Stephen Stich and Wesley Buckwalter in The Philosopher's Magazine:
Once upon a time, a Club was started by some really clever people. It was a very prestigious Club whose members were thought to be some of the deepest thinkers in all the world. Since the members of the Club were lovers of wisdom, they were called “Philosophers”. To get into the Club, one had to be very bright and very well educated; one also had to relish argument and debate and be very good at it. The Club was founded a long, long time ago, back in the days when men got to do all the cool stuff, and women were treated as second-class citizens (or worse!). So there were no women in the Club.
In addition to being very clever, and very good at argument and debate, there was also another requirement for getting into the Club, and that will take a bit of explaining. In their arguments and debates, Philosophers frequently come up with rather odd hypothetical cases – thought experiments, as they are sometimes called – that pose interesting philosophical questions. Some of these thought experiments focus on whether a character in a hypothetical story really has knowledge of some proposition; others ask whether an action recounted in the story was just or morally permissible; still others raise questions about free will, personal identity, meaning and other matters. Here’s an example that focuses on knowledge:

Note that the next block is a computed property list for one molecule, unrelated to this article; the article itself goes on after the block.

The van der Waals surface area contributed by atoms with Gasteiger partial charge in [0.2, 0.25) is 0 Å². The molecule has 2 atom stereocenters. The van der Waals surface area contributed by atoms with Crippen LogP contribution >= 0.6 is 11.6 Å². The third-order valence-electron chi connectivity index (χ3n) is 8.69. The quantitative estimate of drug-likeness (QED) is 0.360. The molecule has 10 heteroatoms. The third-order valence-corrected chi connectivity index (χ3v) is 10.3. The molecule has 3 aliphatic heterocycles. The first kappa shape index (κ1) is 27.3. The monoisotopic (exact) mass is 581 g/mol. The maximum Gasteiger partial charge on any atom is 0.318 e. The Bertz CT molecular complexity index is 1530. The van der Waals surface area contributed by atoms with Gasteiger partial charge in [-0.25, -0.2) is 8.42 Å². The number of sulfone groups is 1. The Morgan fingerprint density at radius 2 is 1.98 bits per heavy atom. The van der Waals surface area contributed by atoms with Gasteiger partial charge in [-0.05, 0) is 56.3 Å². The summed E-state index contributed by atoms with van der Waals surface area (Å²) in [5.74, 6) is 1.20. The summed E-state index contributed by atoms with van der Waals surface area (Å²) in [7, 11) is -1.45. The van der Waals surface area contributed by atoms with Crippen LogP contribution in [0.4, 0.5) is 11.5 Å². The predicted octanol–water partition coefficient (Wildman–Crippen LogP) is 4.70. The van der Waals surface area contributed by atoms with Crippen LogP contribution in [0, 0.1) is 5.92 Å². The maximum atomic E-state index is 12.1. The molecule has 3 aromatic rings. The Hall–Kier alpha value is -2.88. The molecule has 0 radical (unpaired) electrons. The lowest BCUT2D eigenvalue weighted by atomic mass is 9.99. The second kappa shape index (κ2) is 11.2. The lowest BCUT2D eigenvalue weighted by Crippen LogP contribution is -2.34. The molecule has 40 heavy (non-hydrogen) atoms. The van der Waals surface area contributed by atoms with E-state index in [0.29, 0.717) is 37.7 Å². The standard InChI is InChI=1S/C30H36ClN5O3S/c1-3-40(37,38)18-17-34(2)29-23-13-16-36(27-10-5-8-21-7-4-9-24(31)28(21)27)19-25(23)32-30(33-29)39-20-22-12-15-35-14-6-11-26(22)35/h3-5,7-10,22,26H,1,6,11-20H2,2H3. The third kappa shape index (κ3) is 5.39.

Bob has a friend, Jill, who has driven a Buick for many years. Bob therefore thinks that Jill drives an American car. He is not aware, however, that her Buick has recently been stolen, and he is also not aware that Jill has replaced it with a Pontiac, which is a different kind of American car. Does Bob really know that Jill drives an American car, or does he only believe it?
Thought experiments like this one are called “Gettier cases” since a man named “Gettier” first proposed them. Philosophers often find that they can make spontaneous judgments about these questions. After hearing or reading a thought experiment, a compelling answer just pops into their minds. They have no conscious awareness of the psychological processes that lead to that answer. Nonetheless, the answer seems to be true.